Making some moves with my MSFT position

If you’re reading a paper, or watching TV or seeing the tweets roll in, you’ve no doubt heard the big news this morning:

Rihanna recorded a song with her ex-boyfriend.

Also, the European Union has some kind of agreement on Greece.

Both are equally ephemera-licious.  They don’t mean much at all, they aren’t significant inflection points that will be studied in the future. Neither one signals smooth sailing ahead.  At least with Ms. Rihanna’s drama we get some reasonably-okay driving music.

There are a lot of things I’m not going to say on the issue.  I’m not going to say that Greece will need another bailout.  I’m not going to say that this is exact deal that Germany knew ‘had’ to get done but kept delaying so as not to cause a revolt by their citizenry.  I’m not going to say that the Troika’s leaked report basically says this whole thing is like the Tacoma Narrows bridge (see picture below).  I’ll let them say that:

The debt trajectory is extremely sensitive to program delays, suggesting that the program could be accident prone, and calling into question sustainability …………. Debt to GDP would fall to around 160 percent of GDP by 2020, well above the target of about 120 percent of GDP set by European leaders. Financing needs through 2020 would amount to perhaps €245 billion. ……………. With debt ratios so high in the next decade, smaller shocks would produce unsustainable dynamics, leaving the program highly accident-prone.    (

That is to say the whole endeavor has no margin of safety, no room for error.  The solution for indebtedness isn’t different kinds of indebtedness.

(Howard Clifford running off the Tacoma Narrows Bridge as it collapsed. The engineers failed to account for vibrations caused by the wind. Howard later said ““I don’t think anything more exciting has ever happened to me.”)

I hope that what I just wrote doesn’t render you depressed.  That’s not my intention. I’m trying to free you from a gut-wrenching macro roller coaster so you can focus on buying a share of the earnings that will materialize over the next three, four and five decades. There App economy is booming; Apple has even launched a countdown to 25 billion Apps downloaded (with awesomely elegant Apps like Clear launching constantly, they’ll be their soon).  When Taser (NASDAQ: TASR) intergrates the Cloud into its new stun guns, you know we’re well past the tipping point.

Don’t expect too much from bureaucrats, whether they are in Europe or over here in the US of A.  They aren’t investors like us, their only goal is to foist convenient political solutions, they don’t build systems that can allow for the unexpected.  But we need to do just that for our portfolio.

There are no shortcuts but there are plenty of ways you can short-circuit yourself.  Lack of patience with a trade, even when you understand the thesis, is one of the biggest blunders you can make.  Over on more than a few subscribers asked me about FIO more than a few times after its IPO.   Post a deep-dive-dig I concluded it was perfect for the Revolution Portfolio.  And then the stock didn’t do much. Till last Friday when it was up < 13%, and about 19% since I re-iterated our long position last Tuesday.  Which puts it up about 25% since the IPO just last summer.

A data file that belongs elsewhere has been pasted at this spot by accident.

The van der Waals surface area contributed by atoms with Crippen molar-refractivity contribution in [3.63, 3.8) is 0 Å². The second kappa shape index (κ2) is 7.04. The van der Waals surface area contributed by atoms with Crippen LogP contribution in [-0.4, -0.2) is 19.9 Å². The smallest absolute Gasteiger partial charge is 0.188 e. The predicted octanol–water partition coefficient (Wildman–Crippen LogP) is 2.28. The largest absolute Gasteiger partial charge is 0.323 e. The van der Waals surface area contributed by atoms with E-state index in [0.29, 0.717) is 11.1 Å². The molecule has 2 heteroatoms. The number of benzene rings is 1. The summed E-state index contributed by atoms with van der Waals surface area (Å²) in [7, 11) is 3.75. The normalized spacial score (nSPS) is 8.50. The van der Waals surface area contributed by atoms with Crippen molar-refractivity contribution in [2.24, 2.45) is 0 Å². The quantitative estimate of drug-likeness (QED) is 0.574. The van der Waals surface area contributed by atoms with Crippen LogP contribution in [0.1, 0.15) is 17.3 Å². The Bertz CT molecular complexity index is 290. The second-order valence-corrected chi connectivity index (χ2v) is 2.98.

But the objective data tells us that most people will miss out on rallies like that.  This 2004 paper details how trading volumes for newly-IPO’d stocks are 1.5 larger during new highs than new lows.  That means investors get excited by a rising stock way more than they do at the prospect of getting a business on sale. Don’t be a statistic.

As for trading this morning, I’m selling my January 2013 Microsoft $25 calls. These are options that I bought back when the stock was near $25 a share and seemed to want to be stuck there forever. I paid just under $3 for each one of these MSFT call options that give me the right to buy 100 shares of MSFT stock at $25 a share no matter what price Microsoft is trading on the third Friday of next January when these expire. They are now worth more than $7 per option, giving me a nice 100% plus profit on these.

I’m still more of a bull than a bear on Microsoft here (mainly because nobody thinks Windows Smartphones or Windows Tablets have a chance of succeeding against iOS/Android and that’s probably more than priced in, so ANY little successes by Softee in phones or tablets will likely drive the stock in coming months or quarters), but I liked it a lot more at $24 and $25 when we were buying these calls than now with the stock north of $31.

So I’m going to sell these January 2013 MSFT $25 calls and look to replace them in coming days and weeks when MSFT is weak with January 2013 MSFT $30 and $32.50 calls. Since those new calls would have higher strike prices (meaning I would have the right to buy 100 shares of MSFT at $30 instead of $25 for example) they are cheaper to buy.

What this trade does is keep my upside exposure in MSFT but minimize my downside risk as I’m locking in about $4 per share in profit on these $25 MSFT calls (I paid $3 and am selling them for $7) and now I can go out and buy the MSFT calls with a $30 strike price for $3 each. If the stock drops below $30 a share, these call options act as a sort of “natural stop loss” because they become worthless as the stock would drop further away from $30. And the point is that after selling my $25 MSFT calls and replacing them with the $30 and $32.50 MSFT calls, I’ll have pulled out more than my original investment and my losses are defined by however much capital I put into the new calls.